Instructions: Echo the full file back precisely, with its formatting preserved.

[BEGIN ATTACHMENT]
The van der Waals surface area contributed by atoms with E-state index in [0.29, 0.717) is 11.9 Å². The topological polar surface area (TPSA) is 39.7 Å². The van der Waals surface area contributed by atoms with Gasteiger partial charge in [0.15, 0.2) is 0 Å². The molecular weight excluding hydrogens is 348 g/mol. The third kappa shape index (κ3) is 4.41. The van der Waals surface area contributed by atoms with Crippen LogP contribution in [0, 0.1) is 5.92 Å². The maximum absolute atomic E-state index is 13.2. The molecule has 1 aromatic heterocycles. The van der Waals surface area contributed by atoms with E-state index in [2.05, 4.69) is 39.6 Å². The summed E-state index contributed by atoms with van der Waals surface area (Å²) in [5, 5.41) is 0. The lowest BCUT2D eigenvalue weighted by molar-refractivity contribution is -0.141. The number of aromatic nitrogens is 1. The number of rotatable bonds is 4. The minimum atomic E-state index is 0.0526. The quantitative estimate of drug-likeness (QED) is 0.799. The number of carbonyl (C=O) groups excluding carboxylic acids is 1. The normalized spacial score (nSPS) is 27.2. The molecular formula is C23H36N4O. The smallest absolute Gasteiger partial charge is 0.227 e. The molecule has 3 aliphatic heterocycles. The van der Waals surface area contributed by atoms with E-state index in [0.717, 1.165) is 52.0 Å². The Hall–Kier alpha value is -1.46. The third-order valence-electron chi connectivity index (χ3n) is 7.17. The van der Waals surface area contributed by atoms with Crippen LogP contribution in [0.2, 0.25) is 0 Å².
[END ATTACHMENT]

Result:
The van der Waals surface area contributed by atoms with E-state index in [0.29, 0.717) is 11.9 Å². The topological polar surface area (TPSA) is 39.7 Å². The van der Waals surface area contributed by atoms with Gasteiger partial charge in [0.15, 0.2) is 0 Å². The molecular weight excluding hydrogens is 348 g/mol. The third kappa shape index (κ3) is 4.41. The van der Waals surface area contributed by atoms with Crippen LogP contribution in [0, 0.1) is 5.92 Å². The maximum absolute atomic E-state index is 13.2. The molecule has 1 aromatic heterocycles. The van der Waals surface area contributed by atoms with E-state index in [2.05, 4.69) is 39.6 Å². The summed E-state index contributed by atoms with van der Waals surface area (Å²) in [5, 5.41) is 0. The lowest BCUT2D eigenvalue weighted by molar-refractivity contribution is -0.141. The number of aromatic nitrogens is 1. The number of rotatable bonds is 4. The minimum atomic E-state index is 0.0526. The quantitative estimate of drug-likeness (QED) is 0.799. The number of carbonyl (C=O) groups excluding carboxylic acids is 1. The normalized spacial score (nSPS) is 27.2. The molecular formula is C23H36N4O. The smallest absolute Gasteiger partial charge is 0.227 e. The molecule has 3 aliphatic heterocycles. The van der Waals surface area contributed by atoms with E-state index in [0.717, 1.165) is 52.0 Å². The Hall–Kier alpha value is -1.46. The third-order valence-electron chi connectivity index (χ3n) is 7.17. The van der Waals surface area contributed by atoms with Crippen LogP contribution in [0.2, 0.25) is 0 Å².